Hyphen rules in the English language can be difficult, and there are plenty of words out there that sometimes need hyphens and sometimes don’t. The decision-making or decision making hyphen rule is no stranger to this, so we’ll discuss it today and how you can learn when to hyphenate it and when to not!
Decision Making Or Decision-Making – Hyphenated Or Not?
Both forms of the phrase are correct, though “decision making” without a hyphen is used mostly as a noun. “Decision-making” with a hyphen is used more commonly as an adjective. However, “decision-making” with the hyphen has slowly started to take over as the noun form, too. Though it’s not technically correct, it’s just more common to see in writing.
Is Decision Making Hyphenated AP Style?
So, now we get to the question is decision making hyphenated AP Style? AP style tells us that hyphens are considered “joiners” between two closely linked words. You only ever use a hyphen between two (or more) words when you want the reader to understand that they are closely related and therefore modifying a noun together rather than as two individual units. It’s one of those rules you have to get used to using, but it’s straightforward once you get the hang of it.
Should I Capitalize “Making” In The Word “Decision-Making”?
Now we get to the slightly more tricky question that is often asked alongside hyphenation questions. What happens when you’re trying to put the hyphenated word in a title? Do you capitalize both words, just one word, or neither of the words? Well, the answer is a little more complicated than a simple “yes” or “no.” We’re going to say it depends and explain what we mean.
Basically, there are three styles of the title you can use in writing. The first is more old-fashioned but features only capitalizing the first word and any proper nouns. In this case, neither “decision” nor “making” are capitalized (unless “decision” is the first word, then it’ll be the only one capitalized). The second style capitalizes all words except for articles and short prepositions. In this case, “decision” is capitalized, but “making” isn’t.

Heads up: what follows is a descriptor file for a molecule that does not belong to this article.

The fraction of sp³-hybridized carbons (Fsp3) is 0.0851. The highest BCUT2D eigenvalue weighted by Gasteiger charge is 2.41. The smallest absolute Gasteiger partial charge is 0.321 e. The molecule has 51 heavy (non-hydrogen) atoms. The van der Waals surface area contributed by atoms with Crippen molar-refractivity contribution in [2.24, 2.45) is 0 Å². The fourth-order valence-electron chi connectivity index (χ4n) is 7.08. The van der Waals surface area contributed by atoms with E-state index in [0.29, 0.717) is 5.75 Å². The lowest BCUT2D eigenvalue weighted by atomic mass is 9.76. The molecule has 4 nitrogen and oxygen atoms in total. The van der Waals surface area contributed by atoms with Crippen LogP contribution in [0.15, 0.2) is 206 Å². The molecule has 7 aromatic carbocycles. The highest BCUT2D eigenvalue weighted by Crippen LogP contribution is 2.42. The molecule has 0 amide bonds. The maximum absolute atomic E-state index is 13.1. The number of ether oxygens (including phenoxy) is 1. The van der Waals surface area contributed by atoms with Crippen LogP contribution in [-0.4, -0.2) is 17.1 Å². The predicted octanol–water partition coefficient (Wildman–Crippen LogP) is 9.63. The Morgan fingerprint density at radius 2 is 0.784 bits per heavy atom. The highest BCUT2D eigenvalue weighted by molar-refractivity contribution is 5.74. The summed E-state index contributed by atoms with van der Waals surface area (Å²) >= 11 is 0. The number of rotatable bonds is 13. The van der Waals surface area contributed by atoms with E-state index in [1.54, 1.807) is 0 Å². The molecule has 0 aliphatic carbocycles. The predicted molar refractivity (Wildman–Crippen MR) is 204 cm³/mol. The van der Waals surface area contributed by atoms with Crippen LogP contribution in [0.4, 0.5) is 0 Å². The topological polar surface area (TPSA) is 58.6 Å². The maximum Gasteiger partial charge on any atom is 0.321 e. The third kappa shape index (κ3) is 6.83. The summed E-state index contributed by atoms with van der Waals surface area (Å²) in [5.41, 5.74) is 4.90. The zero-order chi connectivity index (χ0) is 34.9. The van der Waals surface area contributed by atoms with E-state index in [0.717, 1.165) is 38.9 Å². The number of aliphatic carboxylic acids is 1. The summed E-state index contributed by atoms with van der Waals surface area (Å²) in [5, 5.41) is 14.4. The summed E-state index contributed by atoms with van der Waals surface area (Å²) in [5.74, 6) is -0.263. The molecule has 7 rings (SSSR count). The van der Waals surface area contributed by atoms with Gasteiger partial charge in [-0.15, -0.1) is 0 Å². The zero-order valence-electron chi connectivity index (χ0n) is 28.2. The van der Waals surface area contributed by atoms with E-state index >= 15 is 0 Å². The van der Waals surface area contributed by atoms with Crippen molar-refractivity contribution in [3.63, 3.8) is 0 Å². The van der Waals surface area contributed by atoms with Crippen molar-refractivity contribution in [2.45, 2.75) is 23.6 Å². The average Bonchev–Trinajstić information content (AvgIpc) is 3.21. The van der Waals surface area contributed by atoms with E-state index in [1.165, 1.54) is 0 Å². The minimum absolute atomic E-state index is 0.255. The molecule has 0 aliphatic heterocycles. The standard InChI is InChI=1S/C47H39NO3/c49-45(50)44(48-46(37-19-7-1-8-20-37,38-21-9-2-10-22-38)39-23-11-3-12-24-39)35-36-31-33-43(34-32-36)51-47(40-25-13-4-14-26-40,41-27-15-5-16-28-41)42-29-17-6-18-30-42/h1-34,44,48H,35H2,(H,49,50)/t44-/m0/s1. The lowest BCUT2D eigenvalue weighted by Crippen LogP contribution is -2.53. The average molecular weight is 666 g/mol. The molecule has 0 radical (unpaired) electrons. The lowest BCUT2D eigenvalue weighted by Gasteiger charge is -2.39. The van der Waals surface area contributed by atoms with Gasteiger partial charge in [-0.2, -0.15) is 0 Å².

The final form is becoming more popular over time and involves capitalizing every word, whether proper nouns, articles, adjectives, or something else. In this case, both “decision” and “making” are capitalized together.
Examples Of When To Use “Decision Making”
Now let’s look at some examples of when to use decision making vs decision-making. We want to make sure we’re using it without the hyphen when we’re using it as a noun. It’s fairly easy to figure out when you’re doing that. The easiest way to tell is if the words come at the end of a clause or sentence. Though this isn’t the only way they can become a noun, it helps not having anything after them that might be modified.
- We helped them in the decision making.
- Everyone had a role in the decision making.
- I spend more time decision making than anything else.
- Would you please help me with the decision making?
In each of these cases, “decision making” is left unhyphenated and put at the end of a clause. No nouns are being modified, so “decision making” becomes the noun itself.
Examples Of When To Use “Decision-Making”
Let’s see how the hyphenation can change the word to “decision-making” then. In this case, we’ll see nouns come after each of the forms that are modified as we go.
- We helped with the decision-making process.
- The decision-making group is still going.
- I’m in more of a decision-making role.
- I’m not good at the decision-making part.
Alternatives To “Decision Making”
If you’re still struggling to understand the hyphenation rule, there is one final thing you can do. Look for alternatives for the word so that you don’t have to worry about the hyphens at all! We thought we’d recommend you some to use to help you out.
Quiz – Decision Making Or Decision-Making?
And to finish up, let’s see what we’ve learned from the article, shall we? A quick quiz will do the trick!
- We weren’t there for the (A. decision making / B. decision-making) process.
- Why do we always miss the (A. decision making / B. decision-making)?
- Where is the (A. decision making / B. decision-making) group going to be?
- Everyone took part in the (A. decision making / B. decision-making) for this product.
- I’m no good at (A. decision making / B. decision-making).
Martin holds a Master’s degree in Finance and International Business. He has six years of experience in professional communication with clients, executives, and colleagues. Furthermore, he has teaching experience from Aarhus University. Martin has been featured as an expert in communication and teaching on Forbes and Shopify. Read more about Martin here.